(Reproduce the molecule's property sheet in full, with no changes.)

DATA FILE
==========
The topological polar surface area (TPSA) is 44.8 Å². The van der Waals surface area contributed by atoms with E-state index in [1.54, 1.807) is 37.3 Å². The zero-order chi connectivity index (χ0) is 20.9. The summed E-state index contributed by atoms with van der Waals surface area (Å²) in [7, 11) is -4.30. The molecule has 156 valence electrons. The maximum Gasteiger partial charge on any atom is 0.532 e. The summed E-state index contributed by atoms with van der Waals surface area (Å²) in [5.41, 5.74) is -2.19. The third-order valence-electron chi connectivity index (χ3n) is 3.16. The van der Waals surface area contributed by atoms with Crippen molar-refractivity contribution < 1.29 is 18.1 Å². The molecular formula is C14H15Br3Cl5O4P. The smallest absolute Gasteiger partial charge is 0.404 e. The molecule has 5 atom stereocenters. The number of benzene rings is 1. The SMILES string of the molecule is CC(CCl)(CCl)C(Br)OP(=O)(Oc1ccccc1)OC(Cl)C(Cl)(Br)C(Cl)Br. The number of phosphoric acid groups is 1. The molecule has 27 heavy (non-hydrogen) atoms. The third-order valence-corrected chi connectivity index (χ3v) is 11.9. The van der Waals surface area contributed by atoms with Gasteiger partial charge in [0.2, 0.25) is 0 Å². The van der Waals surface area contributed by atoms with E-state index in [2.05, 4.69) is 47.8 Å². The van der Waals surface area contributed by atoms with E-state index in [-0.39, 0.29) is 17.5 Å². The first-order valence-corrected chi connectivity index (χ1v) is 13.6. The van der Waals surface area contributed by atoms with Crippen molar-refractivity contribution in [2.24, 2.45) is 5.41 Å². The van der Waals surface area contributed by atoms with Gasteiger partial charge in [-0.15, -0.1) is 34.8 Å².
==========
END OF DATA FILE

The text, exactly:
The topological polar surface area (TPSA) is 44.8 Å². The van der Waals surface area contributed by atoms with E-state index in [1.54, 1.807) is 37.3 Å². The zero-order chi connectivity index (χ0) is 20.9. The summed E-state index contributed by atoms with van der Waals surface area (Å²) in [7, 11) is -4.30. The molecule has 156 valence electrons. The maximum Gasteiger partial charge on any atom is 0.532 e. The summed E-state index contributed by atoms with van der Waals surface area (Å²) in [5.41, 5.74) is -2.19. The third-order valence-electron chi connectivity index (χ3n) is 3.16. The van der Waals surface area contributed by atoms with Crippen molar-refractivity contribution < 1.29 is 18.1 Å². The molecular formula is C14H15Br3Cl5O4P. The smallest absolute Gasteiger partial charge is 0.404 e. The molecule has 5 atom stereocenters. The number of benzene rings is 1. The SMILES string of the molecule is CC(CCl)(CCl)C(Br)OP(=O)(Oc1ccccc1)OC(Cl)C(Cl)(Br)C(Cl)Br. The number of phosphoric acid groups is 1. The molecule has 27 heavy (non-hydrogen) atoms. The third-order valence-corrected chi connectivity index (χ3v) is 11.9. The van der Waals surface area contributed by atoms with Gasteiger partial charge in [0.2, 0.25) is 0 Å². The van der Waals surface area contributed by atoms with E-state index in [2.05, 4.69) is 47.8 Å². The van der Waals surface area contributed by atoms with E-state index in [-0.39, 0.29) is 17.5 Å². The first-order valence-corrected chi connectivity index (χ1v) is 13.6. The van der Waals surface area contributed by atoms with Crippen molar-refractivity contribution in [2.24, 2.45) is 5.41 Å². The van der Waals surface area contributed by atoms with Gasteiger partial charge in [-0.15, -0.1) is 34.8 Å².